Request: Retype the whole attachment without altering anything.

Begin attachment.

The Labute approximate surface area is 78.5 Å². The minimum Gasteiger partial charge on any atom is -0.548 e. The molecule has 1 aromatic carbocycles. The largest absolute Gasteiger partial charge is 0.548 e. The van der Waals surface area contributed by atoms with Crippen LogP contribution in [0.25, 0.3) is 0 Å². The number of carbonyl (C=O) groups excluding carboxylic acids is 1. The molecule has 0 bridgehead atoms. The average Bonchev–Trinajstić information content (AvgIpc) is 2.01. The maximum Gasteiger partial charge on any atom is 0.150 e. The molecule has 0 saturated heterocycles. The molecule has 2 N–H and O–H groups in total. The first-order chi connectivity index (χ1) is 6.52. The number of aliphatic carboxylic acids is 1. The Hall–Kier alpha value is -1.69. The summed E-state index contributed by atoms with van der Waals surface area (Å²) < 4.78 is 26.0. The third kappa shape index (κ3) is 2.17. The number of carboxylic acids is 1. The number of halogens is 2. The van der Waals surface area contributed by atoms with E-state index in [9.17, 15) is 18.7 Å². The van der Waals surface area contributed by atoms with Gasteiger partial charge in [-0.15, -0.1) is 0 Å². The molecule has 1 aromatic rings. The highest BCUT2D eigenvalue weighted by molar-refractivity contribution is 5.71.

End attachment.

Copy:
The Labute approximate surface area is 78.5 Å². The minimum Gasteiger partial charge on any atom is -0.548 e. The molecule has 1 aromatic carbocycles. The largest absolute Gasteiger partial charge is 0.548 e. The van der Waals surface area contributed by atoms with Crippen LogP contribution in [0.25, 0.3) is 0 Å². The number of carbonyl (C=O) groups excluding carboxylic acids is 1. The molecule has 0 bridgehead atoms. The average Bonchev–Trinajstić information content (AvgIpc) is 2.01. The maximum Gasteiger partial charge on any atom is 0.150 e. The molecule has 0 saturated heterocycles. The molecule has 2 N–H and O–H groups in total. The first-order chi connectivity index (χ1) is 6.52. The number of aliphatic carboxylic acids is 1. The Hall–Kier alpha value is -1.69. The summed E-state index contributed by atoms with van der Waals surface area (Å²) < 4.78 is 26.0. The third kappa shape index (κ3) is 2.17. The number of carboxylic acids is 1. The number of halogens is 2. The van der Waals surface area contributed by atoms with E-state index in [9.17, 15) is 18.7 Å². The van der Waals surface area contributed by atoms with Gasteiger partial charge in [-0.15, -0.1) is 0 Å². The molecule has 1 aromatic rings. The highest BCUT2D eigenvalue weighted by molar-refractivity contribution is 5.71.